algebra
posted by Anonymous...please help! .
How many reachable numbers are there between 1 and 1000?

following the pattern, the assumptions could be:
1>3
3>4 or 5
4>12 or 5>15
12>13 or 14 and 15>16 or 17
.
.
. and so on..
now assuming that respective stages comprises of numbers(let it be x) to which 1 and 2 was added, followed by the numbers formed after multiplying 3 to x
so,
at stage 1, numbers are:
1(x),3(3x)
at stage 2:
4,5(3x+1,3x+2);12,15[3(3x+1),3(3x+2)]
at stage 3:
13,14,16,17,39,42,48,41
and so on and so forth.
notice that at stage 1, total numbers were 2. At stage 2, total nubers were 2^2. At stage 3 total numbers were 2^3.
it is thus a simple case of geometric progression.
now we have to limit this progression till 1000.
thus, if we consider the chain of the lowest numbers, it will correspond to:
(((((3+1)*3)+1)*3)+1)*3)+1)*3)
this equals 363 and stops at stage 5.
363*3=1089, which exceeds 1000, thus all the chains cannot exceed after stage 5. That means number of assumptions= 2+ 2^2 + 2^3 + 2^4 + 2^5...which equals 62. now at stage 5, each number can be added with either 1 or 2, but cannot be multiplied further by 3.
Thus at stage 5, we will have 16 numbers to which 1 or 2 can be added. thus we have 16*2=32 more numbers.
This finally gives us a total of 32+62=94 numbers.
i know i'm not that clear but i'm sure if u practically solve the way i did it u'll get it :D
and yes...thnx for giving such a mind boggling question.
Respond to this Question
Similar Questions

6 grade math
How many whole numbers are there between 99 and 1000? 
Math
The product of 1000 whole numbers is 1000. What is the largest possible value the sum of these numbers can have? 
Math
How many numbers between 1 and 1000 that has the #2 as its only factor 
Math problems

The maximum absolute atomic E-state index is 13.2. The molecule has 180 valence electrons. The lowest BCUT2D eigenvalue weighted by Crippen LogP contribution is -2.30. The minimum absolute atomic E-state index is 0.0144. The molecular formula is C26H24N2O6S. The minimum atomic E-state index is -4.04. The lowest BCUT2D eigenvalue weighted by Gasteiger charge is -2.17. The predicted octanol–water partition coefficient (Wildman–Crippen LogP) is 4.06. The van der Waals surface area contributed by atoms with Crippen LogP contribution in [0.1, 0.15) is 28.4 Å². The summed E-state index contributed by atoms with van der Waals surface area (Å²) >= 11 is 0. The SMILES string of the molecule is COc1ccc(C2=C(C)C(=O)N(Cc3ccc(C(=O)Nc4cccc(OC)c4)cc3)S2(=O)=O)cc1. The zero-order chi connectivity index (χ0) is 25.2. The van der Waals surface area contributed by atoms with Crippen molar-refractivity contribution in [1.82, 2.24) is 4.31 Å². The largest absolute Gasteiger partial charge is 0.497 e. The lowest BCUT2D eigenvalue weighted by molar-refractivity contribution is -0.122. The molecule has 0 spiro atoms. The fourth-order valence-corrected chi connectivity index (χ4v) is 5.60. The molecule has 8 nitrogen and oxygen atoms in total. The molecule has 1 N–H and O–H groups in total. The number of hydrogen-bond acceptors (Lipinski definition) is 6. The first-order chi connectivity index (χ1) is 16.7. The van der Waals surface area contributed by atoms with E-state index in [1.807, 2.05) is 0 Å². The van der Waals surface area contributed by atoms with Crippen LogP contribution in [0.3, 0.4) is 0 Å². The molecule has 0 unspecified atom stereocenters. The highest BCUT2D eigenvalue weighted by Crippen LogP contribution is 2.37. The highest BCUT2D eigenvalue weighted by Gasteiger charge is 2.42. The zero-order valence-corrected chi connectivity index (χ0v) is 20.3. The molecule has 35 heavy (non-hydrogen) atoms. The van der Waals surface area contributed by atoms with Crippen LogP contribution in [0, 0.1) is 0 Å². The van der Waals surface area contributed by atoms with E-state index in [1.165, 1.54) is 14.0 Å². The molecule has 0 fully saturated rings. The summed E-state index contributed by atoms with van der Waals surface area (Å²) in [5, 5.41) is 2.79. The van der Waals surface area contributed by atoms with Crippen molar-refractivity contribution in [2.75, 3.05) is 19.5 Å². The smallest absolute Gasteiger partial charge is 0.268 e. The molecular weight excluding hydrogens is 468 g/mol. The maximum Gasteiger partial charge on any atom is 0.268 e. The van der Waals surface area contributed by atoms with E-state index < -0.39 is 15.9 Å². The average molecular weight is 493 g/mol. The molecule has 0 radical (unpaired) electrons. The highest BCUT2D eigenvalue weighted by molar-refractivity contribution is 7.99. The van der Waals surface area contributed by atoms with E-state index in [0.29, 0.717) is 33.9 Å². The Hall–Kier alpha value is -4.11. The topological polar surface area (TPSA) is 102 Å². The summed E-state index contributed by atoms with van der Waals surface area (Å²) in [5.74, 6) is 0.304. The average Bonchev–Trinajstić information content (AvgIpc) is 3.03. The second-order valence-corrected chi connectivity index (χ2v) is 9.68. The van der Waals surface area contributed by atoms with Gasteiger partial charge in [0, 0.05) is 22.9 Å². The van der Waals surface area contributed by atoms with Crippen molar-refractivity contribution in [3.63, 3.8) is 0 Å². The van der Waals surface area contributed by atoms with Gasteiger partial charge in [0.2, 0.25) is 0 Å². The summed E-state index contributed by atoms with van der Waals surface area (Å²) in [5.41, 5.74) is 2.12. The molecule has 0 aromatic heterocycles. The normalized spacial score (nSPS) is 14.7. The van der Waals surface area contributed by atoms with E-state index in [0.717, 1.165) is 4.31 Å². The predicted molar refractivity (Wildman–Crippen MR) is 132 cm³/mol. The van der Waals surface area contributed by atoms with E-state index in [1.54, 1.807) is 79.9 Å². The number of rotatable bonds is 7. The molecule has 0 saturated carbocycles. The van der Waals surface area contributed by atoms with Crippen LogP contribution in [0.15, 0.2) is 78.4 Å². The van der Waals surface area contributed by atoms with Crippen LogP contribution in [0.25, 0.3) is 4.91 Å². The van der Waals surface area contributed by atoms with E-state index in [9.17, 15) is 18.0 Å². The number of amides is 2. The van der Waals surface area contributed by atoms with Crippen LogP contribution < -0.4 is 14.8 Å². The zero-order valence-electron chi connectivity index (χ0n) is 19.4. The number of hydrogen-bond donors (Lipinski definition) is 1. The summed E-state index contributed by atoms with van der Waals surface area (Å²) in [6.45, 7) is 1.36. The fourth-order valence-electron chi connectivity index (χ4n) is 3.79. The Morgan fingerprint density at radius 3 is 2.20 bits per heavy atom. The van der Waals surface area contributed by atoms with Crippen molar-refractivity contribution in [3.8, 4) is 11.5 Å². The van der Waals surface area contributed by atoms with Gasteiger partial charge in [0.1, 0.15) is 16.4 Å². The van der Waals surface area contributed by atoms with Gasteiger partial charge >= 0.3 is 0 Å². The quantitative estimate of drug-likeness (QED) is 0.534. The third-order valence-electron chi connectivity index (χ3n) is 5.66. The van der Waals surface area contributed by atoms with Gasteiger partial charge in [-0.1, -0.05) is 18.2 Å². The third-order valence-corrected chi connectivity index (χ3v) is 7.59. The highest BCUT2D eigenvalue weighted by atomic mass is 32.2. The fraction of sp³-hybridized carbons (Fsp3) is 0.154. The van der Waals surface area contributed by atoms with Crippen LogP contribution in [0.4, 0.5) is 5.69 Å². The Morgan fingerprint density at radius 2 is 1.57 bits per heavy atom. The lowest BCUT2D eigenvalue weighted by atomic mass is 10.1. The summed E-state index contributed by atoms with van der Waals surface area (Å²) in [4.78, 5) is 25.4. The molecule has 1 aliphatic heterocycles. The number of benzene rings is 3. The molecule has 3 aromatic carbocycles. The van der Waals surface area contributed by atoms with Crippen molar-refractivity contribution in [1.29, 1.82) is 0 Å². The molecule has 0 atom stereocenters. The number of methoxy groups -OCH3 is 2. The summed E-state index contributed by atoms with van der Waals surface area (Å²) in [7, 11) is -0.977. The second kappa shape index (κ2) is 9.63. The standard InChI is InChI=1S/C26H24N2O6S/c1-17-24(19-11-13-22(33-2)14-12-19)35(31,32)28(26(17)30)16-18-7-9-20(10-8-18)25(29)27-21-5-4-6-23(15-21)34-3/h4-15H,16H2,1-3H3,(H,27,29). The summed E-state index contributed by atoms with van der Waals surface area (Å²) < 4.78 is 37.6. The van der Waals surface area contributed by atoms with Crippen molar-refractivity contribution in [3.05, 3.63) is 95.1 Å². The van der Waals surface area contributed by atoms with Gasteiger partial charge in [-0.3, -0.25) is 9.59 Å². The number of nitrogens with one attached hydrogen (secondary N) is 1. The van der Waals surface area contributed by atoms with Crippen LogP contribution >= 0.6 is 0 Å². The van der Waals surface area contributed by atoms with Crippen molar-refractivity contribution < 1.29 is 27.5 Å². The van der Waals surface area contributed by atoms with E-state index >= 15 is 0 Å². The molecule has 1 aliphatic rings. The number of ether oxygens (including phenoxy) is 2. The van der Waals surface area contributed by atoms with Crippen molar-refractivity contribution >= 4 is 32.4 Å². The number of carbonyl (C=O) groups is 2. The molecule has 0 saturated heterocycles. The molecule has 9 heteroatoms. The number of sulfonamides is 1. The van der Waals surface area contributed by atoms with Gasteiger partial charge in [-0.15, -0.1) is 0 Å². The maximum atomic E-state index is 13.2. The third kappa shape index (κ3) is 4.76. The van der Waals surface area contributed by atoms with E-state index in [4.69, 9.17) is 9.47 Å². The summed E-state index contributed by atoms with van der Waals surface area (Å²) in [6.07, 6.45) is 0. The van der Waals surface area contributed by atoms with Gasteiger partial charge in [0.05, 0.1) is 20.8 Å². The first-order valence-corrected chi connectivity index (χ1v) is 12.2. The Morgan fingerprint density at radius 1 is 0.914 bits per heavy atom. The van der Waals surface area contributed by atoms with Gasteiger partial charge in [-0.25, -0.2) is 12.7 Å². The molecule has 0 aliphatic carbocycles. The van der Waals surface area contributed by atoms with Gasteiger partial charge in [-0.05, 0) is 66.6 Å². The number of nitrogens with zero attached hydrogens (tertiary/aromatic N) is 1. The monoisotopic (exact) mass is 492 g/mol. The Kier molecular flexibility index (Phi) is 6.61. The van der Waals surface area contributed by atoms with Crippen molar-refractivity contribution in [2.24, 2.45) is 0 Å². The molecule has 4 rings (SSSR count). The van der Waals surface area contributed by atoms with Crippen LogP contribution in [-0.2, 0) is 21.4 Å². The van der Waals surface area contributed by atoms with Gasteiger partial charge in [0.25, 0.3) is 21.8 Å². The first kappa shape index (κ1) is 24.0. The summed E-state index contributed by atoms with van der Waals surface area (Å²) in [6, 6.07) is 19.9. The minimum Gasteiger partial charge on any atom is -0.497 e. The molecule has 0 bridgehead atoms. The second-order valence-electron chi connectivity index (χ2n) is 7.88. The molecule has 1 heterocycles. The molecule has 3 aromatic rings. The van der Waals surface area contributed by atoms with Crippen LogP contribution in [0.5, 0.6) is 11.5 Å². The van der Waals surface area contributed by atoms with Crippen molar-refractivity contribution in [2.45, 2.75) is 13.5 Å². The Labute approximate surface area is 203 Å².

i am two numbers, the sum of my numbers is 1000, the diffrence between my two numbers is 100 
math
What is the minimum value of N that will make this statement true: If we pick any N composite numbers from 1 to 1000, then we can find 2 numbers whose greatest common divisor is not 1. Details and assumptions You may use the fact that … 
Algebra
Alan and Bob are playing with numbers. Starting with the number n=1 they take turns performing arithmetic manipulations with n. Alan goes first and always multiplies n by 3. Bob adds 1 or 2 to the number n, depending on a coin toss. … 
Algebra
Alan and Bob are playing with numbers. Starting with the number n=1 they take turns performing arithmetic manipulations with n. Alan goes first and always multiplies n by 3. Bob adds 1 or 2 to the number n, depending on a coin toss. … 
arithmetic
Alan and Bob are playing with numbers. Starting with the number n=1 they take turns performing arithmetic manipulations with n. Alan goes first and always multiplies n by 3. Bob adds 1 or 2 to the number n, depending on a coin toss. … 
Algebra
Alan and Bob are playing with numbers. Starting with the number n=1 they take turns performing arithmetic manipulations with n. Alan goes first and always multiplies n by 3. Bob adds 1 or 2 to the number n, depending on a coin toss. … 
math
Alan and Bob are playing with numbers. Starting with the number n=1 they take turns performing arithmetic manipulations with n. Alan goes first and always multiplies n by 3. Bob adds 1 or 2 to the number n, depending on a coin toss. …